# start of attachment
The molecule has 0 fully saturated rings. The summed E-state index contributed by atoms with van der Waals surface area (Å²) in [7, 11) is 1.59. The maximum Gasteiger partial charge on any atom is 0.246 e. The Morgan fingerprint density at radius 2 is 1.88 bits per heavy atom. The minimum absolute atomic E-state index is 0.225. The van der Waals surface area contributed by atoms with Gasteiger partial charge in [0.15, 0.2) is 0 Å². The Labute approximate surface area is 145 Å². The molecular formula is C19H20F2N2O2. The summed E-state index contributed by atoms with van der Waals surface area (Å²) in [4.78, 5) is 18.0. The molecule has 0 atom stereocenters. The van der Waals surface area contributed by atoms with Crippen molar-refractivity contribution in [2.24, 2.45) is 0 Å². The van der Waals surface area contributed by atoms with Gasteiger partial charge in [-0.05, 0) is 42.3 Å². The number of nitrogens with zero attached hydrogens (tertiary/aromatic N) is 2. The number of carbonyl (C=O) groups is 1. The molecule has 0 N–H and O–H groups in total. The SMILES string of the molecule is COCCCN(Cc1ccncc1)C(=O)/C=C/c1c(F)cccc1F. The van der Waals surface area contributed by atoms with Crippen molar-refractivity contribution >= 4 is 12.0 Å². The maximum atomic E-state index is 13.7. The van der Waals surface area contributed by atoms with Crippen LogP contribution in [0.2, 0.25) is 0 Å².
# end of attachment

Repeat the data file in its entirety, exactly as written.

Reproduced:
The molecule has 0 fully saturated rings. The summed E-state index contributed by atoms with van der Waals surface area (Å²) in [7, 11) is 1.59. The maximum Gasteiger partial charge on any atom is 0.246 e. The Morgan fingerprint density at radius 2 is 1.88 bits per heavy atom. The minimum absolute atomic E-state index is 0.225. The van der Waals surface area contributed by atoms with Gasteiger partial charge in [0.15, 0.2) is 0 Å². The Labute approximate surface area is 145 Å². The molecular formula is C19H20F2N2O2. The summed E-state index contributed by atoms with van der Waals surface area (Å²) in [4.78, 5) is 18.0. The molecule has 0 atom stereocenters. The van der Waals surface area contributed by atoms with Crippen molar-refractivity contribution in [2.24, 2.45) is 0 Å². The van der Waals surface area contributed by atoms with Gasteiger partial charge in [-0.05, 0) is 42.3 Å². The number of nitrogens with zero attached hydrogens (tertiary/aromatic N) is 2. The number of carbonyl (C=O) groups is 1. The molecule has 0 N–H and O–H groups in total. The SMILES string of the molecule is COCCCN(Cc1ccncc1)C(=O)/C=C/c1c(F)cccc1F. The van der Waals surface area contributed by atoms with Crippen molar-refractivity contribution >= 4 is 12.0 Å². The maximum atomic E-state index is 13.7. The van der Waals surface area contributed by atoms with Crippen LogP contribution in [0.2, 0.25) is 0 Å².